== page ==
Prestatyn fire deaths trial's closing speeches
A woman killed five members of the same family in a house fire in an act "driven by a desire for revenge", a court has heard.
In his closing speech, Ian Murphy QC, prosecuting, said Melanie Smith, 43, "had all the ingredients of murder".
She denies murder and making threats to burn another woman's home.
Her defence barrister Stephen Riordan QC told Mold Crown Court that witnesses had lied when they linked her to the blaze in Prestatyn last October.
Prosecutor Mr Murphy told the court Ms Smith had the motive and opportunity to carry out the killings.
She had, he said, previously threatened to start a fire and had taken her opportunity "with deadly intent".
Lee-Anna Shiers, 20, her nephew Bailey, four, niece Skye, two, partner Liam Timbrell, 23, and 15-month-old son Charlie were all killed by the fire at her flat in Prestatyn on 19 October.
Mr Murphy said: "We say that she took that opportunity with deadly intent and to deadly effect."
He said a 999 call from victim Mr Timbrell at 22:00 BST showed he was initially relatively calm but within one minute and 15 seconds he realised it was a fire which could cost them their lives.
At that stage he was heard repeating twice: "Oh my God, we are going to die."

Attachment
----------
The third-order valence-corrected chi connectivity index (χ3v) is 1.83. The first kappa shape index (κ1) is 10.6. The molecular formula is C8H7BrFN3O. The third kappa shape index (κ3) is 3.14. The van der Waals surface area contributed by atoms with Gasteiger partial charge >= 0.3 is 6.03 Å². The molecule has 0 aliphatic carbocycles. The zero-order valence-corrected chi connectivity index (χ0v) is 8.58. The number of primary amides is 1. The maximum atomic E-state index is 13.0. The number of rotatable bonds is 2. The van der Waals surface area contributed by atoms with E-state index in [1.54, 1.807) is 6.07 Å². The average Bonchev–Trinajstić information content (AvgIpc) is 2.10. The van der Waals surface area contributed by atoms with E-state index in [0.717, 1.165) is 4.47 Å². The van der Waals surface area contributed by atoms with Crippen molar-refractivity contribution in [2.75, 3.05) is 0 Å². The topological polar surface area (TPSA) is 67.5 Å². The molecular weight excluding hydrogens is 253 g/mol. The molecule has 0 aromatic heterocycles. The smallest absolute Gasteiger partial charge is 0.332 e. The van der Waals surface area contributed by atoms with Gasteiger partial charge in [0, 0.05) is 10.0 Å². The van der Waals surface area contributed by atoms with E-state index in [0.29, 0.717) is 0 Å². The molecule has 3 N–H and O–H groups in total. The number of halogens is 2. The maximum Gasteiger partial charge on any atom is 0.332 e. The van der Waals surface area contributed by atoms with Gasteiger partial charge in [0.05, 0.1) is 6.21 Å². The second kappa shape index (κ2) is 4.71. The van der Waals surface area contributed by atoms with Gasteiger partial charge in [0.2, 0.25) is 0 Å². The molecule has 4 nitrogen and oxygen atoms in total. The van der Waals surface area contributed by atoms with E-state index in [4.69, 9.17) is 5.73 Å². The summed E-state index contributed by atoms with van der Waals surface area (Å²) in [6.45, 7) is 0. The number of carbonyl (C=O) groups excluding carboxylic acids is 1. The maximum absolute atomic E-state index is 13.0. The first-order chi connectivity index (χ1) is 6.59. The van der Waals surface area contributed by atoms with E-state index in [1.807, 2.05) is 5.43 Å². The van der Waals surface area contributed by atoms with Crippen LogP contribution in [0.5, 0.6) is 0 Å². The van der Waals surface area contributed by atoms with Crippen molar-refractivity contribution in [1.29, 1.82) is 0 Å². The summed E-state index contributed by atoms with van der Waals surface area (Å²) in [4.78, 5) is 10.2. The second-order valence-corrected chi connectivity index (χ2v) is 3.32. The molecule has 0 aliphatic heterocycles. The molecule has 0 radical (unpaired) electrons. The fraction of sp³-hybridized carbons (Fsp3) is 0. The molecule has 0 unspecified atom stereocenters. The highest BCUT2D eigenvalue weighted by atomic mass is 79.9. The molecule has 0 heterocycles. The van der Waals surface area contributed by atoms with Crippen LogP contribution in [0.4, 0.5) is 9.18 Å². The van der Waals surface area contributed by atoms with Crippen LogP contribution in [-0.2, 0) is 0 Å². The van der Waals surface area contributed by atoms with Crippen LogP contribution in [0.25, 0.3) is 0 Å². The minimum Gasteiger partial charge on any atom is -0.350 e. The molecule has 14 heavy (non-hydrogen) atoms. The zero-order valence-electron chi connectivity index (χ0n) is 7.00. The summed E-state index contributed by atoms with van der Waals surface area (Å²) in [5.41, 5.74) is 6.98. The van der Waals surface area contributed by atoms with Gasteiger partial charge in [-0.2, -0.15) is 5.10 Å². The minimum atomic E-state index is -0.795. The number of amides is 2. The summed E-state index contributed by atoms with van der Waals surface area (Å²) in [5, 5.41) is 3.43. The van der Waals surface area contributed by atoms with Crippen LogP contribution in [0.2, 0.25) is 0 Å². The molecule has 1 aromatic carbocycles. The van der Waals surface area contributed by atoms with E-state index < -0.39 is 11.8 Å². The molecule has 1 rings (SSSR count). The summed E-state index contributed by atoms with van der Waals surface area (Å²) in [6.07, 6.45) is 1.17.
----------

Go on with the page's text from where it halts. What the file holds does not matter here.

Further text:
Mr Murphy said the defendant was lying when she claimed in evidence to have escaped from her ground floor bedroom through a back window.
He said she was trying to portray herself as the victim rather than the person who had started the fire.
Mr Murphy said: "There is clear and compelling evidence on which you can conclude that that she started the fire."
Previously, Ms Smith claimed many of the witnesses had lied but Mr Murphy said the jury had been presented with a clear and consistent picture of threats.
Ms Smith claimed 21 witnesses had lied.
But defending barrister Mr Riordan told the jury that they were all in what he called "an incestuous group" connected to Samantha Schofield, who the defendant believed was having an affair with her partner Stephen Clarkson.
He alleged that they were giving the jury "extensions of the same lie" and turning "gossip and tittle tattle into their own version of events."
Mr Riordan said Ms Smith was a woman of good character with no previous convictions.
She had never started a fire before and Mr Riordan suggested that "she obviously loves children and young people and has brought up five children of her own".
He insisted there was no direct evidence at all before the court to show how the fire started.
The prosecution case against her was all circumstantial, he added, and he said there was no reason for her to set fire to her own home.
The prosecution alleges Ms Smith started the fire in a row over a pushchair being left in the building's downstairs communal hallway.
Mr Murphy said Ms Smith set fire to it with a lighter.
Ms Smith has also denied making an earlier threat to burn the house of Samantha Schofield.
The judge, Mr Justice John Griffith-Williams, will sum up the case on Thursday morning and will then ask the jury to retire.
The trial continues.